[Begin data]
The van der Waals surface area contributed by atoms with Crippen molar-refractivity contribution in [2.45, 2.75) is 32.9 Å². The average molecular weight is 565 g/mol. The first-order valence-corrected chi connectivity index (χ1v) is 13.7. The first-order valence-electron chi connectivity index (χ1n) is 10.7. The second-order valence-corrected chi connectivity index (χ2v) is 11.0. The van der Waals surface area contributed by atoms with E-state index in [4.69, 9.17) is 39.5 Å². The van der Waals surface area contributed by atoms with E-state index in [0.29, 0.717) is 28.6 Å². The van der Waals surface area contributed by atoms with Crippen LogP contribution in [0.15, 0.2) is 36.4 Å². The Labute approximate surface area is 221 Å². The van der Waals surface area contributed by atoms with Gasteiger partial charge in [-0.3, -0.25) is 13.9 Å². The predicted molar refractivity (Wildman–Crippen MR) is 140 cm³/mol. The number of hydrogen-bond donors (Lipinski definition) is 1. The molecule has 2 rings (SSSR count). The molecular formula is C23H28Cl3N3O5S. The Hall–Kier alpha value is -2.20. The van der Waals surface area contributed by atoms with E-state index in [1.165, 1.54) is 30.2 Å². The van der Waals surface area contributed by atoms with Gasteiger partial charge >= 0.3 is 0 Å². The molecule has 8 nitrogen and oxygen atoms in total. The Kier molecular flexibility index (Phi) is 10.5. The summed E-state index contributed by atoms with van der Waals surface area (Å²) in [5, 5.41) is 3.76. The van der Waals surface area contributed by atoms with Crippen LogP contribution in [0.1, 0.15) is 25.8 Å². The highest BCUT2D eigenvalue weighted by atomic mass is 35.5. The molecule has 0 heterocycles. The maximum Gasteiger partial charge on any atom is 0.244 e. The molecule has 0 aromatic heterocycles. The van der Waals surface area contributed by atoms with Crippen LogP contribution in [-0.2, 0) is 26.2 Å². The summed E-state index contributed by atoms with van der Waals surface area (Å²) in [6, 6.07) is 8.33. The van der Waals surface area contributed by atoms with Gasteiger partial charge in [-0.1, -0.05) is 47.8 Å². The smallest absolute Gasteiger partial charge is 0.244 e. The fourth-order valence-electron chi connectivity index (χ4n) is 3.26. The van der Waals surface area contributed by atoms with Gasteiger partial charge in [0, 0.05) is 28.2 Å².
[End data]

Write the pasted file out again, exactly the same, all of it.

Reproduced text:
The van der Waals surface area contributed by atoms with Crippen molar-refractivity contribution in [2.45, 2.75) is 32.9 Å². The average molecular weight is 565 g/mol. The first-order valence-corrected chi connectivity index (χ1v) is 13.7. The first-order valence-electron chi connectivity index (χ1n) is 10.7. The second-order valence-corrected chi connectivity index (χ2v) is 11.0. The van der Waals surface area contributed by atoms with E-state index in [4.69, 9.17) is 39.5 Å². The van der Waals surface area contributed by atoms with E-state index in [0.29, 0.717) is 28.6 Å². The van der Waals surface area contributed by atoms with Crippen LogP contribution in [0.15, 0.2) is 36.4 Å². The Labute approximate surface area is 221 Å². The van der Waals surface area contributed by atoms with Gasteiger partial charge in [-0.3, -0.25) is 13.9 Å². The predicted molar refractivity (Wildman–Crippen MR) is 140 cm³/mol. The number of hydrogen-bond donors (Lipinski definition) is 1. The molecule has 2 rings (SSSR count). The molecular formula is C23H28Cl3N3O5S. The Hall–Kier alpha value is -2.20. The van der Waals surface area contributed by atoms with E-state index in [1.165, 1.54) is 30.2 Å². The van der Waals surface area contributed by atoms with Gasteiger partial charge >= 0.3 is 0 Å². The molecule has 8 nitrogen and oxygen atoms in total. The Kier molecular flexibility index (Phi) is 10.5. The summed E-state index contributed by atoms with van der Waals surface area (Å²) in [5, 5.41) is 3.76. The van der Waals surface area contributed by atoms with Crippen LogP contribution in [0.1, 0.15) is 25.8 Å². The highest BCUT2D eigenvalue weighted by atomic mass is 35.5. The molecule has 0 heterocycles. The maximum Gasteiger partial charge on any atom is 0.244 e. The molecule has 0 aromatic heterocycles. The van der Waals surface area contributed by atoms with Crippen LogP contribution in [-0.2, 0) is 26.2 Å². The summed E-state index contributed by atoms with van der Waals surface area (Å²) in [6, 6.07) is 8.33. The van der Waals surface area contributed by atoms with Gasteiger partial charge in [-0.1, -0.05) is 47.8 Å². The smallest absolute Gasteiger partial charge is 0.244 e. The fourth-order valence-electron chi connectivity index (χ4n) is 3.26. The van der Waals surface area contributed by atoms with Gasteiger partial charge in [0, 0.05) is 28.2 Å².